Osteoarthritis affects over 3 million people in the US every year. More common in men under the age of 45, and becomes more common in women after this age. It can be caused by weight, genetics, aging, history of injury or surgery, overuse of repetitive movements of the joint, and joints that do not form correctly.

Symptoms are usually stiffness, joint changes that limit joint movement, swelling in or around that joint, feelings that the joint is unstable or loose, and changes in the ability to move the joint.

Osteoarthritis definition taken from the CDC:

Osteoarthritis (OA) is the most common form of arthritis. Some people call it degenerative joint disease or “wear and tear” arthritis. It occurs most frequently in the hands, hips, and knees.

With OA, the cartilage within a joint begins to break down and the underlying bone begins to change. These changes usually develop slowly and get worse over time. OA can cause pain, stiffness, and swelling. In some cases it also causes reduced function and disability; some people are no longer able to do daily tasks or work.

As evidenced in this study, most patients can return to activities they have avoided or more normal functional movements due to pain with PT intervention/specified exercise plans of care:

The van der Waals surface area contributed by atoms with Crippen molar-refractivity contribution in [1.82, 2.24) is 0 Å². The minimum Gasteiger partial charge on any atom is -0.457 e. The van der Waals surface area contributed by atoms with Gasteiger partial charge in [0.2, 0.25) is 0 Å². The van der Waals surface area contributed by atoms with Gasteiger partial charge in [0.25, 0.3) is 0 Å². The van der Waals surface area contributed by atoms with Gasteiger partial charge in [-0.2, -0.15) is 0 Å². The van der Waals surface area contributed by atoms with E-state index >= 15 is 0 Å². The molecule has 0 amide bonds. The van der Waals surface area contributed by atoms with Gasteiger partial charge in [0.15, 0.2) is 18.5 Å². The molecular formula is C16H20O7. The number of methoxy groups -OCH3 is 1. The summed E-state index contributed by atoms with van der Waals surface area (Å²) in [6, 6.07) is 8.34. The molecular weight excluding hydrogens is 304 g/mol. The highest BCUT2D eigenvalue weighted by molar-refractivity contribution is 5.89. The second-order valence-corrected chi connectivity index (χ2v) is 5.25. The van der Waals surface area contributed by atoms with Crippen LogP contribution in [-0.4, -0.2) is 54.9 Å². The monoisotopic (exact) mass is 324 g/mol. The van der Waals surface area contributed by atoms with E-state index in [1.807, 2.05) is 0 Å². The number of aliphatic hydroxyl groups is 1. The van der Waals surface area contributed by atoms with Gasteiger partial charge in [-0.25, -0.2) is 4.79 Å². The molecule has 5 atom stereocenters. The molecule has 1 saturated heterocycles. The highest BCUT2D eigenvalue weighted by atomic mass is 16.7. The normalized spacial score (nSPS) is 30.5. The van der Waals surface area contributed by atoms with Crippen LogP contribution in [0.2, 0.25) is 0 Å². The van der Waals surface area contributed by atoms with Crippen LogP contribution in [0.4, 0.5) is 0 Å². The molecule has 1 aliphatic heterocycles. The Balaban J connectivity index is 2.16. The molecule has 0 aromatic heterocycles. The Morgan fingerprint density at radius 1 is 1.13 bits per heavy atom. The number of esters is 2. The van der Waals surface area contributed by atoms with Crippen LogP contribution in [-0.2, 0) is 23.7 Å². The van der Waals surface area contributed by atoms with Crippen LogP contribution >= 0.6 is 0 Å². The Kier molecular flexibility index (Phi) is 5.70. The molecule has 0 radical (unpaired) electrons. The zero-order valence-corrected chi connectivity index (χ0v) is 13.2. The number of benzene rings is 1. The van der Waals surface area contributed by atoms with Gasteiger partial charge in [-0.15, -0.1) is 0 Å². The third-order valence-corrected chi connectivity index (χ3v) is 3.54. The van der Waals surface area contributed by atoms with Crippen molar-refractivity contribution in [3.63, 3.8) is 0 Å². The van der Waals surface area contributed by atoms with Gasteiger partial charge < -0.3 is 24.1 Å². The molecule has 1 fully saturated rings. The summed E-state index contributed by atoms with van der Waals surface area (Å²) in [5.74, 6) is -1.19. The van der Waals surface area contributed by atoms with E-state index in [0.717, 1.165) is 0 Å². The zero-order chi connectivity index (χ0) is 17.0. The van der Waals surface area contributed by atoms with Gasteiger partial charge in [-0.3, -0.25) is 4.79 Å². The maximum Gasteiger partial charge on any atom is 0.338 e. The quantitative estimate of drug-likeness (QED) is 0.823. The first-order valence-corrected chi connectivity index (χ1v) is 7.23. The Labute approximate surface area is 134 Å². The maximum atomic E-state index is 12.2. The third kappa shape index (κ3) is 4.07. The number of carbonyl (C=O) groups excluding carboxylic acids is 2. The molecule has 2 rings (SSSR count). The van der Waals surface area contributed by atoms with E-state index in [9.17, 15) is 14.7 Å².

Physical therapy for patients with knee and hip osteoarthritis: supervised, active treatment is current best practice
Skou ST, Roos EM.

Clin Exp Rheumatol. 2020 Sep-Oct;38(5):1036. Epub 2020 Oct 2.

Most patients with knee and hip osteoarthritis (OA) should be treated in primary care by non-surgical treatments. Building on substantial evidence from randomised trials, exercise therapy and education, typically delivered by physical therapists, are core first line treatments universally recommended in treatment guidelines for OA alongside weight loss, if needed. Exercise therapy provides at least as effective pain relief as pharmacological pain medications, without serious adverse effects; furthermore, the treatment effect from exercise therapy is similar, irrespective of baseline pain intensity and radiographic OA severity. Exercise therapy should be individualised to the preferences and needs of the individual patient, but at least 12 supervised sessions, 2 sessions per week, are required initially to obtain sufficient clinical benefit. Structured patient education concerning OA and its treatment options, including self-management, is important to retain motivation and adherence to an exercise program and thereby maintain the effects over the long-term. If treatment effects from exercise therapy and patient education are insufficient, the physical therapist can deliver supplementary interventions that include knee orthoses and manual treatment.

Patients diagnosed with OA would benefit from skilled PT to assess and address their deficits with specialized exercise plans and possible manual treatment. It will reduce symptoms and improve these deficits to allow patient to return to activities with less pain or difficulty. In worst case scenario, prepare the patient for a better recovery if surgery is needed.